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Title: Experimental Test Of Whether Electrostatically Charged Micro-organisms And Their Spores Contribute To The Onset Of Arcs Across Vacuum Gaps

Recently it was proposed [L.R. Grisham, A. vonHalle, A.F. Carpe, Guy Rossi, K.R. Gilton, E.D. McBride, E.P. Gilson, A. Stepanov, T.N. Stevenson, Physics of Plasma 19 023107 (2012)] that one of the initiators of vacuum voltage breakdown between condu cting electrodes might be micro-organisms and their spores, previously deposited during exposure to air, which tnen become electrostatically charged when an electric potential is applied across the vacuum gap. The note describes a simple experiment to compare the number of voltage-conditioning pulses required to reach the nominal maxium operating voltage across a gap between two metallic conductors in a vacuum, comparing cases in which biological cleaning was done just prior to pump-down with cases where this was not done, with each preceded by exposure to ambient air for three days. Based upon these results, it does not appear that air-deposited microbes and their spores constitute a major pathway for arc initiation, at least for exposure periods of a few days, and for vacuum gaps of a few millimeters, in the regime where voltage holding is usually observed to vary linearly with gap distance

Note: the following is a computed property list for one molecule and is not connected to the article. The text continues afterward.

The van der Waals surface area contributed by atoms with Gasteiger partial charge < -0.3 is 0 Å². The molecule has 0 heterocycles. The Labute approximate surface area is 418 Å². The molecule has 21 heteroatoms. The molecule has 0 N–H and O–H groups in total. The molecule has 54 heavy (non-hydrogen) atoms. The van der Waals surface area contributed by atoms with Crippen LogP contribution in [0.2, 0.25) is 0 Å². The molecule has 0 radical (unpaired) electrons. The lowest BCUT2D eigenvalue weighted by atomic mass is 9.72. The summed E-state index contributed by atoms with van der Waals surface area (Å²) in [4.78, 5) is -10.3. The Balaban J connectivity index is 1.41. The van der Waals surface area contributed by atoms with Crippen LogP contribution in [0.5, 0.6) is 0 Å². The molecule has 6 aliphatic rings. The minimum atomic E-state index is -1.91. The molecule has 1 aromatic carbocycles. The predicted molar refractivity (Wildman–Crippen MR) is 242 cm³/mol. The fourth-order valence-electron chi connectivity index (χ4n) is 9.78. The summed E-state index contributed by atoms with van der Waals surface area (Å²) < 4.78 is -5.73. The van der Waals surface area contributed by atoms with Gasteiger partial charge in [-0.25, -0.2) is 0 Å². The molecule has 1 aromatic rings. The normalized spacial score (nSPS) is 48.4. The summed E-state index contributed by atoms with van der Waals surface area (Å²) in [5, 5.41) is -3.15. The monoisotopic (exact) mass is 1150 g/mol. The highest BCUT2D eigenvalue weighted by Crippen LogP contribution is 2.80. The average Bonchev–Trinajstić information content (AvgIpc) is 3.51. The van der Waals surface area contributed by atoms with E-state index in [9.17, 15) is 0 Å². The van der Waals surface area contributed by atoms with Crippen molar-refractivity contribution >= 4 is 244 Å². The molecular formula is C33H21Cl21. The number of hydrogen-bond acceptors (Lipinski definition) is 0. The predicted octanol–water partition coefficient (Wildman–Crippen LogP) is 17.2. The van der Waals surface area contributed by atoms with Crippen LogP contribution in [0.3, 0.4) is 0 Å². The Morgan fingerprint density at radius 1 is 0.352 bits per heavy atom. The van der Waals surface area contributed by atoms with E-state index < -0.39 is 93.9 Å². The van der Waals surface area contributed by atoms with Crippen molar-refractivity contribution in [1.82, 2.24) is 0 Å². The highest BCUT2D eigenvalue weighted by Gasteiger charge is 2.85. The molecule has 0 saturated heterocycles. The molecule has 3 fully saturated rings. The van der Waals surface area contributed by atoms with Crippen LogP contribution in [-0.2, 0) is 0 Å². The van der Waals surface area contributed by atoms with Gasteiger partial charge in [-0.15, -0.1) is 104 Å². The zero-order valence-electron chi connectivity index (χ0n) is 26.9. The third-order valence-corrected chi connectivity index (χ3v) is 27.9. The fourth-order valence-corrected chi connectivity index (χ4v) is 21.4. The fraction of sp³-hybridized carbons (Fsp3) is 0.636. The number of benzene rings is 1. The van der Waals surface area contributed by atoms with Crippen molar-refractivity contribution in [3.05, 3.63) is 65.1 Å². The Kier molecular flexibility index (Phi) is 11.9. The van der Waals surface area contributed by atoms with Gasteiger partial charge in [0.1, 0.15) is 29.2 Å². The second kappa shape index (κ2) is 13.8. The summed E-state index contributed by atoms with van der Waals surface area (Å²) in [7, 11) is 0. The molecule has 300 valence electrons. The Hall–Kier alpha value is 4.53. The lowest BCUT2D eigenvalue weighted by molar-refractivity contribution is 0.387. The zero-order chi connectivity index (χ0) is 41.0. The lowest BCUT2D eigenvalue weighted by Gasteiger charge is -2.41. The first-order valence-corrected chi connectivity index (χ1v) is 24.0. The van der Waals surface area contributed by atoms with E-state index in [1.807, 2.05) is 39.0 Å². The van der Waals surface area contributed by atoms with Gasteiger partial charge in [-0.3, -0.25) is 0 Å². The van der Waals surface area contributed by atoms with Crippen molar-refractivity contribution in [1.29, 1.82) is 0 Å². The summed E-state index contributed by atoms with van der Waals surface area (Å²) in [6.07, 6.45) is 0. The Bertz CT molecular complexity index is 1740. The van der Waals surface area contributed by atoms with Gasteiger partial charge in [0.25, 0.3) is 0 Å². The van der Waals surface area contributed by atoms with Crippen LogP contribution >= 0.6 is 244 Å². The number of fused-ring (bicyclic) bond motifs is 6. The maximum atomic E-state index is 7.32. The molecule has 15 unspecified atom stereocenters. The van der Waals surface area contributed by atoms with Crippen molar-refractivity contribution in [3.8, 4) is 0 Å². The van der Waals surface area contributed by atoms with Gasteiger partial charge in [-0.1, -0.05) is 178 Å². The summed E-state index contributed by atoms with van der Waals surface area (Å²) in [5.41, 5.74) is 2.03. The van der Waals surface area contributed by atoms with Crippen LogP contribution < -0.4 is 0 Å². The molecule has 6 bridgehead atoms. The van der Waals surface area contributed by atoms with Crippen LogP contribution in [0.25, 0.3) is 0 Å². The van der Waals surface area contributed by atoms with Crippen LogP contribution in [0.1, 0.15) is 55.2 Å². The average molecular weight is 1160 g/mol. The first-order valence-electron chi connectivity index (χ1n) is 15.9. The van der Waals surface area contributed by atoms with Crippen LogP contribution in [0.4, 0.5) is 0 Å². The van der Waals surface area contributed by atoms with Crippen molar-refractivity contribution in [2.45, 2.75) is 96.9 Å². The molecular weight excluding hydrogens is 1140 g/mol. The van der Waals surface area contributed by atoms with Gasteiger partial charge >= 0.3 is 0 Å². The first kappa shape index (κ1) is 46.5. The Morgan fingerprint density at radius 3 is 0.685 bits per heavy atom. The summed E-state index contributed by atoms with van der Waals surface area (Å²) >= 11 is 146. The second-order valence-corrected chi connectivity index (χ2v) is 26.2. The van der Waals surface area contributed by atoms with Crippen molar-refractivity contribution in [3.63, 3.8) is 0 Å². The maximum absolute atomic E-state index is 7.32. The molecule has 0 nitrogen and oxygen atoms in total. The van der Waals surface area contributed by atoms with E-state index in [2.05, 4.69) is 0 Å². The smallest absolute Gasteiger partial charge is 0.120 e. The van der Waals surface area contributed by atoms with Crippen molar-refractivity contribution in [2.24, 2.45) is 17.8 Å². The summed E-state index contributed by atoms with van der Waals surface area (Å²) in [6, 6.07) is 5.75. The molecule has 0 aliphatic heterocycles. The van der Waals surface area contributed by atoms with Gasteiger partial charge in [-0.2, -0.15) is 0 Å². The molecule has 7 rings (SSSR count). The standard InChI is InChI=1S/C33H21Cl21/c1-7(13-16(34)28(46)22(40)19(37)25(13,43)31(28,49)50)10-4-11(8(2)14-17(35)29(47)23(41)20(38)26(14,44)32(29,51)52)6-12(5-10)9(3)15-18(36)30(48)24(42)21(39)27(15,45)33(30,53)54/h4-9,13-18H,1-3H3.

Authors:
;
Publication Date:
OSTI Identifier:
1129032
Report Number(s):
PPPL-4991
DOE Contract Number:
DE-ACO2-09CH11466
Resource Type:
Technical Report
Resource Relation:
Related Information: Published in Phys. Plasmas 20 , 124504 (2013)
Publisher:
Phys. Plasmas 20 , 124504 (2013)
Research Org:
Princeton Plasma Physics Laboratory (PPPL), Princeton, NJ (United States)
Sponsoring Org:
USDOE Office of Science (SC)
Country of Publication:
United States
Language:
English
Subject:
70 PLASMA PHYSICS AND FUSION TECHNOLOGY Micro-organisms